Data Analysis Mathematics Linear Algebra Statistics
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# Sorting and Filtering QuickStart Sample (IronPython)

Illustrates how to sort and filter data used for data analysis in IronPython.

```import numerics

import clr
from System.Data import *
from System.Data.OleDb import *

# Variable classes reside in the Extreme.Statistics namespace.
from Extreme.Statistics import *

# Illustrates sorting and filtering of data sets and variables.

filename = r"..\Data\MicrosoftStock.xls"
connectionString = "Provider=Microsoft.Jet.OLEDB.4.0;Data Source="+filename+";Extended Properties='Excel 8.0;HDR=Yes;IMEX=1'"
cnn = None
ds = DataSet()
try:
cnn = OleDbConnection(connectionString)
cnn.Open()
except ex as OleDbException:
print ex.InnerException
finally:
if cnn != None:
cnn.Close()
return ds.Tables

timeSeries = VariableCollection(seriesTable)

# Next, we create some helper variables:
date = timeSeries["Date"]
high = timeSeries["High"]
low = timeSeries["Low"]
open = timeSeries["Open"]
close = timeSeries["Close"]
volume = timeSeries["Volume"]

# Let's print some basic statistics for the full data set:
print "Total # observations:", timeSeries.Observations.Count
print "Average volume: {0:.0f}".format(volume.Mean)
print "Total volume: {0:.0f}".format(volume.Sum)

#
# Filtering
#

# Next, we create a filter, selecting observations where the close price
# was greater than the open price:
filter = close.Filters.GreaterThan(open)
# and set the VariableCollection's Filter property.
timeSeries.Filter = filter

# Data is now filtered:
print "Filtered # observations:", timeSeries.Observations.Count
# Summary statistics apply only to the filtered data:
print "Average volume: {0:.0f}".format(volume.Mean)
print "Total volume: {0:.0f}".format(volume.Sum)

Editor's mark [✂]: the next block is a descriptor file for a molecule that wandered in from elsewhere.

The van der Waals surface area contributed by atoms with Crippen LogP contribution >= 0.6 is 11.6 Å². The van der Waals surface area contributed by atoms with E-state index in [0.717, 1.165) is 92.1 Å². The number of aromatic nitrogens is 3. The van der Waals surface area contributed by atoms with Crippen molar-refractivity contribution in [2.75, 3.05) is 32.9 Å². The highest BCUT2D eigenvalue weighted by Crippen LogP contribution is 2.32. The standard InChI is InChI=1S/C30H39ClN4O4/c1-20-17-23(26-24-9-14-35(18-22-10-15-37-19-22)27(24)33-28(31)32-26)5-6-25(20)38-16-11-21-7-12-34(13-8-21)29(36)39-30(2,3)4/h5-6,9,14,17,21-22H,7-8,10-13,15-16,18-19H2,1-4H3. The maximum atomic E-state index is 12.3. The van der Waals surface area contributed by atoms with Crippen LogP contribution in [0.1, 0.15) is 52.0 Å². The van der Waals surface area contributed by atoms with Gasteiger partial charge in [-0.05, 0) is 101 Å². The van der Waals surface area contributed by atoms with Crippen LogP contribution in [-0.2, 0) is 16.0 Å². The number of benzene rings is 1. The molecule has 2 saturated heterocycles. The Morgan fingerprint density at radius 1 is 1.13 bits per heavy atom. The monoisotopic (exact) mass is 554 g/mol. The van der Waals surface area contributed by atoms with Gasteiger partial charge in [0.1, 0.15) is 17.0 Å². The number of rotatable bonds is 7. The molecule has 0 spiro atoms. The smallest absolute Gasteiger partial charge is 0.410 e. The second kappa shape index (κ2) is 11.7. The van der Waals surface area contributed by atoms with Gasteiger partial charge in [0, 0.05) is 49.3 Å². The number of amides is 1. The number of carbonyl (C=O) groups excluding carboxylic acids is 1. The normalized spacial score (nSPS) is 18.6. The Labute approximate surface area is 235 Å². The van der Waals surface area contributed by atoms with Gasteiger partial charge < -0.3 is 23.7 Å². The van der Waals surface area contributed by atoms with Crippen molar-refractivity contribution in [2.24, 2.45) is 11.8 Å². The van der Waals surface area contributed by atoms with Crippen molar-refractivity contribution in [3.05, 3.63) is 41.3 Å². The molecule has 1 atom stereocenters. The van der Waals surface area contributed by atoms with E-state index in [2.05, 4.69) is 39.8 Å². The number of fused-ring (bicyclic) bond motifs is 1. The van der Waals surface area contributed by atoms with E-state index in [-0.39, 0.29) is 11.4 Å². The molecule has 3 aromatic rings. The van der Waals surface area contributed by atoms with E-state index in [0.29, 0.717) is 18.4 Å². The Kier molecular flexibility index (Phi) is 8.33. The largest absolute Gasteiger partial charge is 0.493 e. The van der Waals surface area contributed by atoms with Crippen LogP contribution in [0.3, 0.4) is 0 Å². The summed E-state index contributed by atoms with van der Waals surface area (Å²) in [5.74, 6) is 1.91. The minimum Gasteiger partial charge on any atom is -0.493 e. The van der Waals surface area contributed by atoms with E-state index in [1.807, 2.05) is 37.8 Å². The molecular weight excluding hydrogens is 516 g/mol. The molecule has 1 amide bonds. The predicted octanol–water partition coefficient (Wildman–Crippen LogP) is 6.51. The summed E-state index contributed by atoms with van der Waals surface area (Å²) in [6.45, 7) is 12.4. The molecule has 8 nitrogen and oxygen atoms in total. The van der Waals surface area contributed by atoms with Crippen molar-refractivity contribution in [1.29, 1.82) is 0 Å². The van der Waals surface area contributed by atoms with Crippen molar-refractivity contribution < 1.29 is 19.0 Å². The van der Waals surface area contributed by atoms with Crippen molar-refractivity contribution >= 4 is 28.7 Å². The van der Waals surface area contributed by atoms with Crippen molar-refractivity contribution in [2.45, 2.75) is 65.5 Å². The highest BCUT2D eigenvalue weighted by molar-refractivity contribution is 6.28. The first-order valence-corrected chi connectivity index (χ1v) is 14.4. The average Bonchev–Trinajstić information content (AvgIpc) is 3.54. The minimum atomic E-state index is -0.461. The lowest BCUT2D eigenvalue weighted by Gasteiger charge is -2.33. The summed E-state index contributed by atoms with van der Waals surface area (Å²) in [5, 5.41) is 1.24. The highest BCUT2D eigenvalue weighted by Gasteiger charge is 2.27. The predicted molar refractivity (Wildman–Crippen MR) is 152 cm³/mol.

# Filters can be combined using set operations.
volumeFilter = volume.Filters.Between(200e+6, 300e+6)
print "Volume filtered #:", volumeFilter.FilteredLength
combinedFilter = Filter.Intersection(volumeFilter, filter)
# Alternatively: combinedFilter = volumeFilter & filter
print "Combined filtered #:", combinedFilter.FilteredLength
timeSeries.Filter = combinedFilter

#
# Sorting
#

# The simplest way to sort data is calling the Sort method
# with the name of the variable to sort on:
timeSeries.Sort("High")
for i in range(timeSeries.Observations.Count):
print "{0:8.2f}".format(high[i])
print

# We can also create a CollectionSortOrder object that
# defines the sort order over multiple fields/variables.
# We first create an order with one variable:
ordering = CollectionSortOrder(timeSeries, "High", SortOrder.Ascending)
# We then use the Then method repeatedly to add more sort fields:
ordering = ordering.Then("Date", SortOrder.Descending)

# And call the Sort method with the CollectionSortOrder object:
timeSeries.Filter = high.Filters.Between(25.11, 25.15)
# Sort orders are automatically combined with filters.
timeSeries.Sort(ordering)

print "Sorted on High, Date (desc.)"
for i in range(timeSeries.Observations.Count):
print "{0:8.2f} {1:11}".format(high[i], date[i].ToShortDateString())
print

print "Sorted on High, Date"
timeSeries.Sort(CollectionSortOrder(high, SortOrder.Ascending) \
.Then(date, SortOrder.Ascending))
for i in range(timeSeries.Observations.Count):
print "{0:8.2f} {1:11}".format(high[i], date[i].ToShortDateString())
print

# The sort order remains, even if we change the filter:
timeSeries.Filter = high.Filters.Between(25.21, 25.25)
print "Same sort order, different data"
for i in range(timeSeries.Observations.Count):
print "{0:8.2f} {1:11}".format(high[i], date[i].ToShortDateString())
print ```